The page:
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Sidestep cutting technique and knee abduction loading: implications for ACL prevention exercises
  1. Eirik Kristianslund,
  2. Oliver Faul,
  3. Roald Bahr,
  4. Grethe Myklebust,
  5. Tron Krosshaug
  1. Oslo Sports Trauma Research Center, Norwegian School of Sport Sciences, Oslo, Norway
  1. Correspondence to Eirik Kristianslund, Oslo Sports Trauma Research Center, Norwegian School of Sport Sciences, PB 4014 Ulleval Stadion, 0806 Oslo, Norway; eirik.kristianslund{at}nih.no

Abstract

Background Sidestep cutting technique is essential in programmes to prevent anterior cruciate ligament (ACL) injury. A better understanding of how technique affects potentially harmful joint loading may improve prevention programmes. The purpose of this study was to investigate the effect of sidestep cutting technique on maximum knee abduction moments.

Methods Cross-sectional study. Whole-body kinematics and knee joint kinetics were calculated in 123 female handball players (mean±SD, 22.5±7.0 years, 171±7 cm, 67±7 kg) performing sidestep cutting. Three cuts from each side were analysed. Linear regression was applied between selected technique factors and maximum knee abduction moment during the first 100 ms of the contact phase. Furthermore, we investigated to what degree the abduction moment originated from the magnitude of the ground reaction force (GRF) or the knee abduction moment arm of the GRF.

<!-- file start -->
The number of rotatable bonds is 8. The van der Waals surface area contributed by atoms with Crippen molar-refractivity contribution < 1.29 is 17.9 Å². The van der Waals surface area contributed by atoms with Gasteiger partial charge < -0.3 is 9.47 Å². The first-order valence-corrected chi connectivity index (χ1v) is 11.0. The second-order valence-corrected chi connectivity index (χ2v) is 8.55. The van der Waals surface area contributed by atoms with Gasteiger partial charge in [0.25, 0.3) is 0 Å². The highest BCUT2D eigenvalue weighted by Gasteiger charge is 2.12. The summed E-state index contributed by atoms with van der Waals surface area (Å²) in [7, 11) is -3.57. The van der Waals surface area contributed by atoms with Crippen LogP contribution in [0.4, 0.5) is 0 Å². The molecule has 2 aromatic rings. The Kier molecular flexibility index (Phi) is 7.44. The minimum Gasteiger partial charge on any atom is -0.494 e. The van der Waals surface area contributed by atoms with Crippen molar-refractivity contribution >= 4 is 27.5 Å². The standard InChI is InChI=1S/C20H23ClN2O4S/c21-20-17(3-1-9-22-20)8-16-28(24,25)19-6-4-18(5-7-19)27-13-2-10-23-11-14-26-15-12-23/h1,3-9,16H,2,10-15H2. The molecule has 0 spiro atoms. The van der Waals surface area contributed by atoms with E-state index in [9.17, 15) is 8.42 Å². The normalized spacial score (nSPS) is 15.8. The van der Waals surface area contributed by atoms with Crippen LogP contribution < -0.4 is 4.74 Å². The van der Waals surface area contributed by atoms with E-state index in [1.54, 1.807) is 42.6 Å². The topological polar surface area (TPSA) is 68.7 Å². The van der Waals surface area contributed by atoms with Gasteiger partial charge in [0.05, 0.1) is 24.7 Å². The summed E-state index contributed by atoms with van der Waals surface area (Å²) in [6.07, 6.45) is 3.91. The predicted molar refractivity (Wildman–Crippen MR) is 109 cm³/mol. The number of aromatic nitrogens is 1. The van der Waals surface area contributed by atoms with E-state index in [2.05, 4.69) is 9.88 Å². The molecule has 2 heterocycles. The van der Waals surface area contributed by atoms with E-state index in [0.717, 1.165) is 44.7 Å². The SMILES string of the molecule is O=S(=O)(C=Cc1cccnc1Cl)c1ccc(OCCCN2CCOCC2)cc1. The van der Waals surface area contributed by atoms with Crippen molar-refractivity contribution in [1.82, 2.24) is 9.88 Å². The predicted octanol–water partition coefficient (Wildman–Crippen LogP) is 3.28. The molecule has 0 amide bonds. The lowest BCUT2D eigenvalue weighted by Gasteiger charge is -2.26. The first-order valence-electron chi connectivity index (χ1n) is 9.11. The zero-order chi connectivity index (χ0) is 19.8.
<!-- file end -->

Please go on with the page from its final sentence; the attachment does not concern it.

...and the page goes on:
Findings Technique factors explained 62% of the variance in knee abduction moments. Cut width, knee valgus, toe landing, approach speed and cutting angle were the most significant predictors. An increase in one of these factors of 1 SD increased the knee abduction moment from 12% to 19%. The effect of the moment arm of the GRF was more important than the force magnitude for maximum knee abduction moments.

Interpretation Lower knee abduction loads during sidestep cutting may be achieved if cuts are performed as narrow cuts with low knee valgus and toe landings. These factors may be targeted in ACL injury prevention programmes.

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